When a leopard in northern India found itself splashing around at the bottom of a well following a fall in early June 2018, the big cat may well have used up one of its nine lives. The no-doubt confused creature might not have known quite how it plunged some 25 feet to reach its current lowly position, but it must have been aware that it was now trapped. Something else the luckless leopard did not know, however, was that someone had spotted it taking a tumble. And when the distress call went up, it did so from a highly unlikely source – perhaps the last quarter that the imprisoned predator could have expected any mercy from.
Rajasthan is a vast and varied part of north-western India. In fact, it is the largest state in the country and is home to a sensational array of fascinating and often very scarce wildlife. From the Great Indian Bustard to the Slender Racer snake, to the more recognizable tiger and, indeed, the lesser-spotted leopard, there is no shortage of endangered and threatened species to be found in the region. And so there are opportunities aplenty for visiting animal lovers to get up close and personal with rare nature in the raw amid this beautiful part of the world.
Nevertheless, while the area’s wildlife is certainly a draw for many vacationing tourists, to the 68 million natives who inhabit the state, sharing their day-to-day lives with animals is pretty much second nature. That was why, when some worshippers at a temple in the northern Rajasthan city of Sikar noticed some monkeys gathering noisily around a well in June 2018, they apparently did not think much of the chattering commotion at first.
However, from the primates’ agitated behavior it was clear for the city’s citizens to see that something was up – or rather, down. The concerned monkeys were all looking into the watering hole while chitter-chattering continually and jumping around. From an outsider’s perspective, the animals appeared to be deeply distressed. So, intrigued, some worshippers went over to investigate.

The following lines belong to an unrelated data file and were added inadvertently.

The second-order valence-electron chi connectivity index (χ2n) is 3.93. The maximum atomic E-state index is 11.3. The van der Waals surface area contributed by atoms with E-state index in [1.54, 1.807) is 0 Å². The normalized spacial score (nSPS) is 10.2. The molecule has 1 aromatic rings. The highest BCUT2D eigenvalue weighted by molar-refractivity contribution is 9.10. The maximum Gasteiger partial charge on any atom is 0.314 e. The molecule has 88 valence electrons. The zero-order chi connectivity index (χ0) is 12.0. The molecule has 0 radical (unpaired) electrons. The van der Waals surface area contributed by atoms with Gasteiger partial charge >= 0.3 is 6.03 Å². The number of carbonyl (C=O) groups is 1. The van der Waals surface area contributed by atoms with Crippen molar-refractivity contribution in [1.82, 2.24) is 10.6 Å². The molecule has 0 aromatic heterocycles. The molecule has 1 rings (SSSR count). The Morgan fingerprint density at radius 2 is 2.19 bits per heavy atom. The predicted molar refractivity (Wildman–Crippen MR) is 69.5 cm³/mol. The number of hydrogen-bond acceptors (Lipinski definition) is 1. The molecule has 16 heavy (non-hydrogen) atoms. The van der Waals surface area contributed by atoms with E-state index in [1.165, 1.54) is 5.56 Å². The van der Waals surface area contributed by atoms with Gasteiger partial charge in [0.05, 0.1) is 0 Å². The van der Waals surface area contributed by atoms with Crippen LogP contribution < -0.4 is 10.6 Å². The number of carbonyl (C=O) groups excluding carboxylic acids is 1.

But nothing could have prepared the temple-goers for what they were about to find. Because when they peered down into the well, all they could see were a pair of gleaming peepers staring back up at them. The eyes belonged to a leopard who had somehow hurtled down the 25-foot drop into the dark water below and was now swimming for its life.
In the wild, the Indian leopard is a stealth-killing loner who has been known to prey on animals as large as a wildebeest. The smallest of the big cats, it nevertheless has a huge appetite, with a diet which ranges from the aforementioned sizable mammal down to the smallest insect. Furthermore, it is not unheard of for leopards to happily lunch on primates, much like the ones surrounding the well at Sikar. However, on that day in June 2018, it appeared the monkeys were not on the menu but on a mercy mission.
According to the International Union for Conservation of Nature’s Red List, which categorizes the world’s animals according to their conservancy status, leopards are considered a vulnerable species. Their numbers have been hit because of population dispersal and the loss of their natural habitat. However, illegal hunting has also played an unfortunate part in the big cat’s downfall.
Indeed, over the years, unscrupulous poachers have targeted leopards in order to sell various pieces of their bodies, some of which can fetch large sums of money on the black market. In some parts of the world, leopard furs make for desirable decorative detail or fashionable accessories and apparel, while the beasts’ internal organs are often used in traditional medicines.